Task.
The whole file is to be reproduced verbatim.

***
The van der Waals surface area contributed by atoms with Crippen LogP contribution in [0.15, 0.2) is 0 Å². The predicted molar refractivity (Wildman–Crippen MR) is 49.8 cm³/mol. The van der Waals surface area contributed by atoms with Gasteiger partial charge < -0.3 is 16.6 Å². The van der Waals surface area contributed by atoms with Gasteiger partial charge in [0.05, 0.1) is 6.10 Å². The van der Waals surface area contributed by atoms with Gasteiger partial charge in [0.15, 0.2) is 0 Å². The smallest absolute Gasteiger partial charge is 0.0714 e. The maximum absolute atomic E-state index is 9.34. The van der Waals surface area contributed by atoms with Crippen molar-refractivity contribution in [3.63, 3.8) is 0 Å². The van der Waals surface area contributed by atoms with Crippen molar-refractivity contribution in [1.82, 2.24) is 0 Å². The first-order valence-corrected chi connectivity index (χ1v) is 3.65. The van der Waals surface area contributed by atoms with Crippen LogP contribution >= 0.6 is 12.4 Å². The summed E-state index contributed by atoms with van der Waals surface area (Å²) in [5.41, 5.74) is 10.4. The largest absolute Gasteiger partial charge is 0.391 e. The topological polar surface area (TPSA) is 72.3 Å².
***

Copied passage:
The van der Waals surface area contributed by atoms with Crippen LogP contribution in [0.15, 0.2) is 0 Å². The predicted molar refractivity (Wildman–Crippen MR) is 49.8 cm³/mol. The van der Waals surface area contributed by atoms with Gasteiger partial charge < -0.3 is 16.6 Å². The van der Waals surface area contributed by atoms with Gasteiger partial charge in [0.05, 0.1) is 6.10 Å². The van der Waals surface area contributed by atoms with Gasteiger partial charge in [0.15, 0.2) is 0 Å². The smallest absolute Gasteiger partial charge is 0.0714 e. The maximum absolute atomic E-state index is 9.34. The van der Waals surface area contributed by atoms with Crippen molar-refractivity contribution in [3.63, 3.8) is 0 Å². The van der Waals surface area contributed by atoms with Crippen molar-refractivity contribution in [1.82, 2.24) is 0 Å². The first-order valence-corrected chi connectivity index (χ1v) is 3.65. The van der Waals surface area contributed by atoms with Crippen LogP contribution >= 0.6 is 12.4 Å². The summed E-state index contributed by atoms with van der Waals surface area (Å²) in [5.41, 5.74) is 10.4. The largest absolute Gasteiger partial charge is 0.391 e. The topological polar surface area (TPSA) is 72.3 Å².